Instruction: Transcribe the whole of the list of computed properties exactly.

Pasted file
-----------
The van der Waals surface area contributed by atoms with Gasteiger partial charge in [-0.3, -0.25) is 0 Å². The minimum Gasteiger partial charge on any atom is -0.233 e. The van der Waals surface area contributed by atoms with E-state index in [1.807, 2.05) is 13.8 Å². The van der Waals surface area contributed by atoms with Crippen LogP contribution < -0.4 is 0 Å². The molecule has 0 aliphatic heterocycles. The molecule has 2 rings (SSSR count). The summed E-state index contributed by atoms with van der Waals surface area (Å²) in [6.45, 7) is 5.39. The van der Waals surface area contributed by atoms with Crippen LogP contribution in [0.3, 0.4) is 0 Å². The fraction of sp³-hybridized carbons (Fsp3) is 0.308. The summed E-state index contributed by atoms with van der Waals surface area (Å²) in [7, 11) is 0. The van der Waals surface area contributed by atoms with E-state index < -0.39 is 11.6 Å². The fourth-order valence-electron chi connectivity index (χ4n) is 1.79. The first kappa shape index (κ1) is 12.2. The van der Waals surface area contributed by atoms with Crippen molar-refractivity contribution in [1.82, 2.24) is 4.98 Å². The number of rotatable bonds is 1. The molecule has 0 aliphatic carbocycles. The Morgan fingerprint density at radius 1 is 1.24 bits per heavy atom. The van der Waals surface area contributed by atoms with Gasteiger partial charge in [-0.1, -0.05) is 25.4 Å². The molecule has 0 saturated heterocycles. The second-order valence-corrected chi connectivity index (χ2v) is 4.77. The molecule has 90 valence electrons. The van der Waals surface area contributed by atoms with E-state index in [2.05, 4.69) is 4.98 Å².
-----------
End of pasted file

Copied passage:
The van der Waals surface area contributed by atoms with Gasteiger partial charge in [-0.3, -0.25) is 0 Å². The minimum Gasteiger partial charge on any atom is -0.233 e. The van der Waals surface area contributed by atoms with E-state index in [1.807, 2.05) is 13.8 Å². The van der Waals surface area contributed by atoms with Crippen LogP contribution < -0.4 is 0 Å². The molecule has 0 aliphatic heterocycles. The molecule has 2 rings (SSSR count). The summed E-state index contributed by atoms with van der Waals surface area (Å²) in [6.45, 7) is 5.39. The van der Waals surface area contributed by atoms with Crippen LogP contribution in [0.3, 0.4) is 0 Å². The fraction of sp³-hybridized carbons (Fsp3) is 0.308. The summed E-state index contributed by atoms with van der Waals surface area (Å²) in [7, 11) is 0. The van der Waals surface area contributed by atoms with E-state index < -0.39 is 11.6 Å². The fourth-order valence-electron chi connectivity index (χ4n) is 1.79. The first kappa shape index (κ1) is 12.2. The van der Waals surface area contributed by atoms with Crippen molar-refractivity contribution in [1.82, 2.24) is 4.98 Å². The number of rotatable bonds is 1. The molecule has 0 aliphatic carbocycles. The Morgan fingerprint density at radius 1 is 1.24 bits per heavy atom. The van der Waals surface area contributed by atoms with Gasteiger partial charge in [-0.1, -0.05) is 25.4 Å². The molecule has 0 saturated heterocycles. The second-order valence-corrected chi connectivity index (χ2v) is 4.77. The molecule has 90 valence electrons. The van der Waals surface area contributed by atoms with E-state index in [2.05, 4.69) is 4.98 Å².